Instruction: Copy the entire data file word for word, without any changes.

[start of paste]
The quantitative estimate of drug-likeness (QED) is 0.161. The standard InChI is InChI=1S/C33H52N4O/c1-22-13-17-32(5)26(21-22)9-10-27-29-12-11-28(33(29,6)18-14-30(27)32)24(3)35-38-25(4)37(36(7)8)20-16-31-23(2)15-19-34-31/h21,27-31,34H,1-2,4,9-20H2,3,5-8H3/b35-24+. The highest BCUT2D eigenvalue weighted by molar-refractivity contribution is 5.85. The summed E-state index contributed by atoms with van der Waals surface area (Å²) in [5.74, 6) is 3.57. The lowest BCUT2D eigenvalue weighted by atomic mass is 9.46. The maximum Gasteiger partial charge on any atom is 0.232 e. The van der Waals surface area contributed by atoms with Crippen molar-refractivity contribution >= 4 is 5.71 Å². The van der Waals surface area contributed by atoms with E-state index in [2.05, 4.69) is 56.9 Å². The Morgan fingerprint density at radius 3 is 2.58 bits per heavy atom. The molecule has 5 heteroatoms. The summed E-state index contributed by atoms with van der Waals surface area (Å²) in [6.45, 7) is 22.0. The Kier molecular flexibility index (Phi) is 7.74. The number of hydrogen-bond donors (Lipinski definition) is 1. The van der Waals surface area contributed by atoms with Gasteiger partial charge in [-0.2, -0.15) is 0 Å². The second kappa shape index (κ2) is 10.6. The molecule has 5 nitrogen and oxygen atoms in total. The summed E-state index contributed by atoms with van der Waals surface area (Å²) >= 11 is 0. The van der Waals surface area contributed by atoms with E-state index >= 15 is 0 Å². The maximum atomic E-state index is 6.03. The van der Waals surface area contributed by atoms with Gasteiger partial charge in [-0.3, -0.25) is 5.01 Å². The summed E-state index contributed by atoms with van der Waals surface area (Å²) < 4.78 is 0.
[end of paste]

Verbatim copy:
The quantitative estimate of drug-likeness (QED) is 0.161. The standard InChI is InChI=1S/C33H52N4O/c1-22-13-17-32(5)26(21-22)9-10-27-29-12-11-28(33(29,6)18-14-30(27)32)24(3)35-38-25(4)37(36(7)8)20-16-31-23(2)15-19-34-31/h21,27-31,34H,1-2,4,9-20H2,3,5-8H3/b35-24+. The highest BCUT2D eigenvalue weighted by molar-refractivity contribution is 5.85. The summed E-state index contributed by atoms with van der Waals surface area (Å²) in [5.74, 6) is 3.57. The lowest BCUT2D eigenvalue weighted by atomic mass is 9.46. The maximum Gasteiger partial charge on any atom is 0.232 e. The van der Waals surface area contributed by atoms with Crippen molar-refractivity contribution >= 4 is 5.71 Å². The van der Waals surface area contributed by atoms with E-state index in [2.05, 4.69) is 56.9 Å². The Morgan fingerprint density at radius 3 is 2.58 bits per heavy atom. The molecule has 5 heteroatoms. The summed E-state index contributed by atoms with van der Waals surface area (Å²) in [6.45, 7) is 22.0. The Kier molecular flexibility index (Phi) is 7.74. The number of hydrogen-bond donors (Lipinski definition) is 1. The van der Waals surface area contributed by atoms with Gasteiger partial charge in [-0.2, -0.15) is 0 Å². The second kappa shape index (κ2) is 10.6. The molecule has 5 nitrogen and oxygen atoms in total. The summed E-state index contributed by atoms with van der Waals surface area (Å²) >= 11 is 0. The van der Waals surface area contributed by atoms with E-state index >= 15 is 0 Å². The maximum atomic E-state index is 6.03. The van der Waals surface area contributed by atoms with Gasteiger partial charge in [-0.3, -0.25) is 5.01 Å². The summed E-state index contributed by atoms with van der Waals surface area (Å²) < 4.78 is 0.